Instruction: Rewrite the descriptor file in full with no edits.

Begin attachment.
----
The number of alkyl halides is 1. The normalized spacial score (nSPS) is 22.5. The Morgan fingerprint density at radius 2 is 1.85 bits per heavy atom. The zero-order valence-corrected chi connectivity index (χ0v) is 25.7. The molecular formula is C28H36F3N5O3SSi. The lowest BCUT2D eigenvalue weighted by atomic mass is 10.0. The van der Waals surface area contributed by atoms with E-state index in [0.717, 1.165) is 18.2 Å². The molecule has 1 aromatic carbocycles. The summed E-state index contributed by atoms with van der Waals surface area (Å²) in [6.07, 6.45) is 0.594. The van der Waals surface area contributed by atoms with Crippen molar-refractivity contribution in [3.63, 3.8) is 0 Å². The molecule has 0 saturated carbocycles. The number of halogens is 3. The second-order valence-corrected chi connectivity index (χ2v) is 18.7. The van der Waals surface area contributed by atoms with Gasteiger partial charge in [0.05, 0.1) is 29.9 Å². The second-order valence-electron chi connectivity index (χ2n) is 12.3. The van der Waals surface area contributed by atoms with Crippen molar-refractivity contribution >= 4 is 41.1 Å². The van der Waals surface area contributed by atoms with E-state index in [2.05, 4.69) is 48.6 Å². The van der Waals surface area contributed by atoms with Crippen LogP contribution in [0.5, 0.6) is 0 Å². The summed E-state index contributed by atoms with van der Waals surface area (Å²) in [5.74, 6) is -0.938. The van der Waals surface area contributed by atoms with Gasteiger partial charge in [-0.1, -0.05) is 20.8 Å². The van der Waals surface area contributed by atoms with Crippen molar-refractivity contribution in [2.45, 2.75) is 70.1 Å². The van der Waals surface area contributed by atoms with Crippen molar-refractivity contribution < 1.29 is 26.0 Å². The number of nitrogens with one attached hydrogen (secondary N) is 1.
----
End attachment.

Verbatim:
The number of alkyl halides is 1. The normalized spacial score (nSPS) is 22.5. The Morgan fingerprint density at radius 2 is 1.85 bits per heavy atom. The zero-order valence-corrected chi connectivity index (χ0v) is 25.7. The molecular formula is C28H36F3N5O3SSi. The lowest BCUT2D eigenvalue weighted by atomic mass is 10.0. The van der Waals surface area contributed by atoms with E-state index in [0.717, 1.165) is 18.2 Å². The molecule has 1 aromatic carbocycles. The summed E-state index contributed by atoms with van der Waals surface area (Å²) in [6.07, 6.45) is 0.594. The van der Waals surface area contributed by atoms with Crippen molar-refractivity contribution in [3.63, 3.8) is 0 Å². The molecule has 0 saturated carbocycles. The number of halogens is 3. The second-order valence-corrected chi connectivity index (χ2v) is 18.7. The van der Waals surface area contributed by atoms with Gasteiger partial charge in [0.05, 0.1) is 29.9 Å². The second-order valence-electron chi connectivity index (χ2n) is 12.3. The van der Waals surface area contributed by atoms with Crippen molar-refractivity contribution >= 4 is 41.1 Å². The van der Waals surface area contributed by atoms with E-state index in [2.05, 4.69) is 48.6 Å². The van der Waals surface area contributed by atoms with Crippen LogP contribution in [0.5, 0.6) is 0 Å². The summed E-state index contributed by atoms with van der Waals surface area (Å²) in [5.74, 6) is -0.938. The van der Waals surface area contributed by atoms with Gasteiger partial charge in [-0.1, -0.05) is 20.8 Å². The van der Waals surface area contributed by atoms with Crippen molar-refractivity contribution in [2.45, 2.75) is 70.1 Å². The van der Waals surface area contributed by atoms with Crippen molar-refractivity contribution < 1.29 is 26.0 Å². The number of nitrogens with one attached hydrogen (secondary N) is 1.